I was flushing and maintaining peripheral IV lines, PICCs, and other types of central lines during my four years as an LVN in Texas (2006 to 2010). The LVNs at my current place of employment start IVs, maintain them, flush them, perform PICC and central line dressing changes, and give meds through them. Contrary to popular beliefs, LVNs at my workplace give meds via IV push and IV piggyback, and they also monitor blood transfusions.
    Dante75067 likes this.
  11. Visit  JustBeachyNurse} profile page
    3
    Since the OP apparently is a nurse in TN, from the TN BoN: http://www.state.tn.us/sos/rules/100...2.20111103.pdf

    1000-02-.15 SCOPE OF PRACTICE.

    (1) Intravenous (IV) Push Medications - The administration of intravenous push medications refers to medications administered from a syringe directly into an ongoing intravenous infusion or into a saline or heparin lock. Intravenous push does not include saline or heparin flushes.

    (a) Licensed Practical Nurses may deliver selected intravenous push medications when prescribed by a licensed health care professional who has legal authority to prescribe such medications, and when under the supervision of a licensed physician, dentist or registered nurse pursuant to T.C.A. 63-7-108, provided:
    1. the Licensed Practical Nurse has a minimum of six (6) months experience as a licensed nurse; and
    2.. the Licensed Practical Nurse has successfully completeda course of study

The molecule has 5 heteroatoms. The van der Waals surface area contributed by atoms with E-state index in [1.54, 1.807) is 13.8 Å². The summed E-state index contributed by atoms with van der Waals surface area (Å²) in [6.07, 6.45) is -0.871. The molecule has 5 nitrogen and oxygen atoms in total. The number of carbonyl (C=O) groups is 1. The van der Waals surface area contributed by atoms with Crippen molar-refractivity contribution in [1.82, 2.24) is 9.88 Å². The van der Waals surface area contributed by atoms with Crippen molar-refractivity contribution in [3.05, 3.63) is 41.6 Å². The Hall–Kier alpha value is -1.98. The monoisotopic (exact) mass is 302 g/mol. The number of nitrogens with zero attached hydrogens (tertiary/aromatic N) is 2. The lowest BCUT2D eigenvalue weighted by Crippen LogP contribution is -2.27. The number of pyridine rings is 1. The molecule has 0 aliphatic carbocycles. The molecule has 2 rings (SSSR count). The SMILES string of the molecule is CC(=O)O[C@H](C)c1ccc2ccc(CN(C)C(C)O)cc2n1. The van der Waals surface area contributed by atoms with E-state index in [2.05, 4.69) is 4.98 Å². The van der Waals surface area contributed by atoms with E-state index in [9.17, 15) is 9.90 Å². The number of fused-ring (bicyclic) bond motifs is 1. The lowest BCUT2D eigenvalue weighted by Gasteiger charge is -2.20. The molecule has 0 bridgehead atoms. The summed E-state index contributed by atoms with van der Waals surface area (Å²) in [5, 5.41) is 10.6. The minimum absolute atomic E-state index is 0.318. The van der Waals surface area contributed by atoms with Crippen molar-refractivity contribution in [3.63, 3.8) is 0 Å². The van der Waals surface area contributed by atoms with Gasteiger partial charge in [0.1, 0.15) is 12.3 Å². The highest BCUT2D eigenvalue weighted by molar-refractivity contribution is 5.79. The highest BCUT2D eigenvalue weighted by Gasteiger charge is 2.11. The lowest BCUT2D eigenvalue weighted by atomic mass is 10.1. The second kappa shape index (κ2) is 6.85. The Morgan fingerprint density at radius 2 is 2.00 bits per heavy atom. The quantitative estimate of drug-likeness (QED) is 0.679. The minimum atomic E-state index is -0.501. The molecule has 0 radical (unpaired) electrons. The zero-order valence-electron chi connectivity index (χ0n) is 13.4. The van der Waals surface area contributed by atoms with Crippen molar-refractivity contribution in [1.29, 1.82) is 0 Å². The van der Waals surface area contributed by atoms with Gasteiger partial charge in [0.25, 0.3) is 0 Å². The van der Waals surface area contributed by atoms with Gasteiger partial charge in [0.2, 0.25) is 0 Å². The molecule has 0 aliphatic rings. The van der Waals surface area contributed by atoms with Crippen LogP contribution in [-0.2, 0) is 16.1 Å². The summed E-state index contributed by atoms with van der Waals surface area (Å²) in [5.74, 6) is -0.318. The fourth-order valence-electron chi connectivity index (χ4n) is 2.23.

developed from the Infusion Nurse Society Standards; or
    3. has successfully completed a formal (institutional/agency-based) intravenous therapy training and competency program prior to January 1, 2007; and
    4. the Licensed Practical Nurse practices under the supervision (defined as“overseeing with authority”) of a licensed physician, dentist, or registered nursepursuant to T.C.A. 63-7-108. The supervisor shall maintain accountability for the delegation while the Licensed Practical Nurse is accountable for his/her acts; and
    5. the Licensed Practical Nurse administers IV push medications in peripheral lines
    only; and
    6. Competency is demonstrated to the chief nursing officer or the chief nursing officer’s representative when the Licensed Practical Nurse is employed by a facility required to be licensed pursuant to T.C.A. 68-11-204, or competency is demonstrated to the supervising physician or dentist when the Licensed Practical Nurse is not employed by a facility required to be licensed pursuant to T.C.A. 68-11-204; and
    7. Documentation of competence is maintained in the Licensed Practical Nurse’s personnel file, signed and attested to by the facility’s chief nursing officer; and
    8. the Licensed Practical Nurse administers IV push medications only to adults weighing over eighty (80) pounds.

    (b) Licensed Practical Nurses shall not administer IV push medications to pediatric or prenatal and ante partum obstetrical patients.

    (c) Licensed Practical Nurses shall not administer the following fluids/medication/agents or drug classifications in the context of intravenous therapy:
    1. Chemotherapy; and
    2. Serums; and
    3. Oxytocics; and
    4. Tocolytics; and